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Panel Rejects Ike Memorial Design

Thursday, April 10, 2014

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The controversial memorial design honoring President Dwight D. Eisenhower has been rejected by a federal panel that oversees planning in the nation's capital.

On April 3, the National Capital Planning Commission disapproved preliminary site and building plans for the Washington, D.C., memorial designed by award-winning architect Frank Gehry and submitted by the National Park Service on behalf of the Dwight D. Eisenhower Memorial Commission.

Eisenhower
NARA

A five-star general, Dwight D. Eisenhower served as President of the U.S. from 1953 to 1961. The plan for a memorial has been underway for 15 years.

This was the first time the panel had considered the monument design and it was submitted several weeks prior to the planning commission's meeting.

The panel requested that the design team revise the proposal to “address several issues related to the scale and configuration of the large stainless-steel tapestries” that are a primary focus of the design.

The 80-foot-tall tapestries portray the Kansas landscape of Eisenhower’s birthplace and childhood.

The rejection is the latest in a string of setbacks that the memorial project has encountered over the last 15 years.

In a statement, the Eisenhower Memorial Commission said it was "surprised" by the decision and would work with the planning commission to determine the next steps. The design had received preliminary approval from the U.S. Commission of Fine Arts in March.

Large Design Falls Short

The Planning Commission said the project plans, as submitted, failed to meet all of the specifications developed during the memorial’s site selection process.

Architect of the Capitol
Architect of the Capitol

The Ike Memorial preliminary design failed to preserve views to and from the U.S. Capitol, according to the panel.

Specifically, it said, the project failed to:

  • Preserve reciprocal views to and from the U.S. Capitol along Maryland Avenue SW;
  • Reflect L’Enfant Plan principles by shaping the memorial site as a separate and distinct public space that complements the Department of Education Headquarters and other surrounding buildings; and
  • Respect the building lines of the surrounding rights-of-way and the alignment of trees along Maryland Avenue SW.

“The Commission continues to support a modern and innovative approach to honoring America’s 34th President,” National Capital Planning Commission Chairman L. Preston Bryant, Jr. said in a statement.

“We encourage the applicant to make changes based upon the feedback provided at today’s meeting, and look forward to seeing a revised preliminary design.”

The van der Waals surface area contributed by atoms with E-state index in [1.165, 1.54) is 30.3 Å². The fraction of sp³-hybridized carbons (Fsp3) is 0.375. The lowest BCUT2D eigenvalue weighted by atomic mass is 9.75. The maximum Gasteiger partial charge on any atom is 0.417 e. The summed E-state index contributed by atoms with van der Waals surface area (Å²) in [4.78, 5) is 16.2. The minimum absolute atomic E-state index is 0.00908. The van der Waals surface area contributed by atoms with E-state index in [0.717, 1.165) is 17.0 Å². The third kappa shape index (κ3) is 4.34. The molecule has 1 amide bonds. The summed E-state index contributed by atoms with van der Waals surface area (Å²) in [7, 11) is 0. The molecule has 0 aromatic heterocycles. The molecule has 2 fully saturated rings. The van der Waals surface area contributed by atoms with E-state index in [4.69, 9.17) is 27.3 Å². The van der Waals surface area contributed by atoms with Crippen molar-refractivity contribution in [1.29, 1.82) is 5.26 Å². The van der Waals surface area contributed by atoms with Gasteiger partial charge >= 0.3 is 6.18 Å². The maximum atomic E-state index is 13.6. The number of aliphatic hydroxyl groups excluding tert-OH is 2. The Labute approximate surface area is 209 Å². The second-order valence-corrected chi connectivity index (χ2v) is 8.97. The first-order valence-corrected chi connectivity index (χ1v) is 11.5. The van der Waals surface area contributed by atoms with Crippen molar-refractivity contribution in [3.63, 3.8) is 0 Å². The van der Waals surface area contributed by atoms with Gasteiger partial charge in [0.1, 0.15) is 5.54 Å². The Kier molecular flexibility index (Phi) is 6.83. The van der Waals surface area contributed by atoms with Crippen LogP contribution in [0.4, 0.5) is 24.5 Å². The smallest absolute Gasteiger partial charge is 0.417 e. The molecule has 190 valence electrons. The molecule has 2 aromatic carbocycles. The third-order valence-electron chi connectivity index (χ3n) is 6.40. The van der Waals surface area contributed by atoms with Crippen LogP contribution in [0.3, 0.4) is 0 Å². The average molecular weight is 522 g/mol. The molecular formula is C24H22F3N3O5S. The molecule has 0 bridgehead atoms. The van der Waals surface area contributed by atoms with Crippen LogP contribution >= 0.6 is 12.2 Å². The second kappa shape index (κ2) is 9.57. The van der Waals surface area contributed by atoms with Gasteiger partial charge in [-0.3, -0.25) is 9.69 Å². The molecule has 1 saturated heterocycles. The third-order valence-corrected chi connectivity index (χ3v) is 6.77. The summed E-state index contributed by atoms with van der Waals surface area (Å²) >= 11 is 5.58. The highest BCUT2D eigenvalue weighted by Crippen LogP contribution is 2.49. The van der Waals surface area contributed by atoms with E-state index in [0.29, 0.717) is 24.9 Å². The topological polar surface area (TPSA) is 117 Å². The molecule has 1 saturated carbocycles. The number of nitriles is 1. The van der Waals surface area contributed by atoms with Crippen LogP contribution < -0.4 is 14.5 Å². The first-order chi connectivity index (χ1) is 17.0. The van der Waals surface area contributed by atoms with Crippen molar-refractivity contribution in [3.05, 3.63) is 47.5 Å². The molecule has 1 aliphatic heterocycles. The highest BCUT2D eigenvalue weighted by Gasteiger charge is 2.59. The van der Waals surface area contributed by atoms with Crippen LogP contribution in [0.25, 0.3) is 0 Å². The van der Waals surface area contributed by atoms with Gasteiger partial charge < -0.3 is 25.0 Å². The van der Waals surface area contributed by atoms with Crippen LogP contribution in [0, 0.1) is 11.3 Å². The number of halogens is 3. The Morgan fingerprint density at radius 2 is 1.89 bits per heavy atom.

The panel directed the National Park Service to return every two months, beginning in June, to provide updates on the design modifications as a standing item on its agenda.

Setbacks and Delays

The plan to design, fund and construct a memorial to honor Eisenhower has had a rocky road since 1999, when Congress approved the national memorial with the passage of Public Law 106-79, signed into law by President Clinton.

Ike Memorial Design
eisenhowermemorial.gov / Frank Gehry Design

The Eisenhower Memorial would be located on a four-acre site just off the National Mall in Washington. The project was approved in 1999, but construction has not yet begun.

Most recently, the Eisenhower Memorial Commission was denied federal funds needed to begin construction and its operation budget was cut in half.

Most of the project delays have been due to the memorial’s controversial design.

Gehry won the memorial design competition in 2008, but lawmakers and the Eisenhower family have criticized his design as being too elaborate and expensive. Supporters say that every major memorial in Washington was controversial in the beginning.

Some elements in the Eisenhower Memorial have been modified over the years.

Despite the delays, the commission says it remains dedicated to resolving concerns with the design and moving forward with the project.

About the Design

The Eisenhower Memorial would be located on a four-acre site just off the National Mall in Washington.

According to a project description, the site would be framed by three stainless-steel tapestries featuring scenery from Kansas. The tapestries are to be supported by a colonnade of limestone-clad columns that are about 80 feet tall and 10 feet in diameter.

The memorial’s core would feature limestone bas-relief blocks, free-standing bronze sculpture, and quotations that honor Eisenhower in his roles as President and General, the description said.

A one-story, 2,400-square-foot visitor center would be located on the site’s southeast corner.

 

   

Tagged categories: Aesthetics; Architecture; Design; Frank Gehry; Funding; Government; Monuments

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